Proposals & Contracts

Anthony Spallone -

Once you’ve been in contact with one or more potential clients -- a few calls and emails have been exchanged -- you will reach a point where you’ll want to actually put a meeting “on the books” between yourself and the business owner (or someone he or she appoints). Your goal for this scheduled meeting is to walk away with your potential client expecting your proposal, along with a quote or your service fee. In this video, we’ll discuss ways to prepare for this meeting in a way that sets you up to send your proposal - and we’ll briefly touch on contracts. So how will you prepare for this important meeting?
Remember: the purpose of this meeting is to get some more information on what your client needs and wants, so you can send over an informed proposal. First - make sure you confirm a time and location. By this I mean get a meeting on the calendar! Approaching a client for the first time is one thing; getting someone to set aside time for you to present your case is the next step.
During your first or subsequent point of contact - offer to meet at a coffee shop, the business location itself or a co-working space if you have one nearby. Confirm the date and the time of the meeting the day before. Prepare a few questions in advance. Use the notes and insights you gathered from your Online Presence Audit earlier in this class as a reference to gain additional information about what the business is currently doing to promote itself online.
Highlight the benefits of improving their web presence: things like getting more customers, selling products online, and getting discovered in search engines are all good to mention. For more talking points on Creating an Online Presence, check out our class dedicated to this topic! Do more listening than talking. This can be surprisingly difficult for some people! Think of yourself as a web therapist; you’re there to listen to your potential client’s problems, wants and needs. Present the business owner with your credentials.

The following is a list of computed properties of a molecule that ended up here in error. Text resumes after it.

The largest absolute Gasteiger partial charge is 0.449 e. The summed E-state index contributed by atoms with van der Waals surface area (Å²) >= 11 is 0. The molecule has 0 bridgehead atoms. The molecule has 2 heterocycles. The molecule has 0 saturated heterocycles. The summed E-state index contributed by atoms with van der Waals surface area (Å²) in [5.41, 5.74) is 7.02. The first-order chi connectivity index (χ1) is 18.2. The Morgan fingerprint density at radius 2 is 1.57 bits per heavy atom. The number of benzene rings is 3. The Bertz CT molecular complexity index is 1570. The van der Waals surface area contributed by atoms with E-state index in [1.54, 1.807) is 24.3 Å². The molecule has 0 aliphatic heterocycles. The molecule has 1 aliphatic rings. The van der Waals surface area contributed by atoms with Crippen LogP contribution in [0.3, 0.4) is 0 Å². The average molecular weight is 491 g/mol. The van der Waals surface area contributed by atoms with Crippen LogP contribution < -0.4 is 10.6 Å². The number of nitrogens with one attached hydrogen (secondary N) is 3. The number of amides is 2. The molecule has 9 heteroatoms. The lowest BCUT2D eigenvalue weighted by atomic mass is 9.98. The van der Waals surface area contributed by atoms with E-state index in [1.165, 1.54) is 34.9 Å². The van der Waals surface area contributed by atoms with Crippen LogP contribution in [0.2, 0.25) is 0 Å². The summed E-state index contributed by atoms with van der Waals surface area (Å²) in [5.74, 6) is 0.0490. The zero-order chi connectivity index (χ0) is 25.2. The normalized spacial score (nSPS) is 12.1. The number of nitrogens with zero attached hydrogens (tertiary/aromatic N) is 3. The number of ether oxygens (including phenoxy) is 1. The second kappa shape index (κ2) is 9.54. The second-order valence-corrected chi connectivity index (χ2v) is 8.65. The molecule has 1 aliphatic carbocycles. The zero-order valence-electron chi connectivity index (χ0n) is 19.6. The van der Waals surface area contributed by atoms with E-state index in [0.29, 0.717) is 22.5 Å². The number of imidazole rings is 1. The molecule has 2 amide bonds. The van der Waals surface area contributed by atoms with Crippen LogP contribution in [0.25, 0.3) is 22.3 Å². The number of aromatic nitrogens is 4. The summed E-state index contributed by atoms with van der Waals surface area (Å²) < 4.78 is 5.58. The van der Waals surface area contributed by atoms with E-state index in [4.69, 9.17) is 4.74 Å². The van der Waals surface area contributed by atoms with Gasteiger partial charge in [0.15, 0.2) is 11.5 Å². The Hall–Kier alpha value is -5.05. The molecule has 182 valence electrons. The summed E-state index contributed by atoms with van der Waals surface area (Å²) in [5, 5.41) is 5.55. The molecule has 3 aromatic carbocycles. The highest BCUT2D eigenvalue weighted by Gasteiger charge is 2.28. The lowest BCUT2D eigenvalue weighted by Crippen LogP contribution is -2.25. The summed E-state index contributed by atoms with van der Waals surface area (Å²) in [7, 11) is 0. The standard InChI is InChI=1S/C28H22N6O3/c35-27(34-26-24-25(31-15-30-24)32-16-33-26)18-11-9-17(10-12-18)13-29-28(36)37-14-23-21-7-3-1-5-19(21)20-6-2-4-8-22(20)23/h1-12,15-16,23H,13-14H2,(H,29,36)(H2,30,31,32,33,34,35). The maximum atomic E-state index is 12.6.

Tell him or her about your experience and skills. Show them examples of other websites you have made even if they were built as practice for imaginary customers. Offer to connect the business owner with references if you have them. Based on this last conversation, it’s time to go home and think about all your knowledge and information you’ve gathered. Spend a little MORE time reviewing what services would benefit this business, and put together your proposal. For more on Proposals see our class called “Pricing & Proposals” under the BYOB section of WixEd. I’ll explain what I mean by BYOB in the conclusion of this class… In this class, we’re not going to spend too much time on contracts here - just a few key pointers: First, don’t skip the Contract.
It’s very important even if you are working with someone you know. A contract actually helps you avoid disagreements or misunderstandings in the future. Hopefully, you won’t even refer to the contract once it’s written - but having it helps to manage everyone’s expectations by clearly outlining what you’re responsible for delivering, on what timeline and how you’ll be compensated. The contract should include the following: A 30% deposit at the time of signing. This commits both you and the client to the project.
A list of deliverables, or the services you will be providing. A Timeline - stating when each deliverable will be….um...delivered And a list of what content or materials you will need from the client. For instance, if they’re responsible for providing their own images or writing their own website copy, mention those responsibilities in the contract. Be ready to negotiate your price, but think carefully about how much. For your first few clients, you might want to prioritize closing the deal and getting the job over maximizing your earnings. As you gain more experience you can increase your rate.
It’s common to underprice your work a bit in the beginning, and you’ll learn as you go how to value your work. Again, see our Pricing & Proposals class in the BYOB series. You heard me - I said BYOB. I’m not referring to a frat party...I’m referring to Becoming Your Own Boss! I’ll explain in the recap of this class what I’m talking about. But first, let’s talk about that 4th method of finding clients I mentioned earlier...Getting Referrals!
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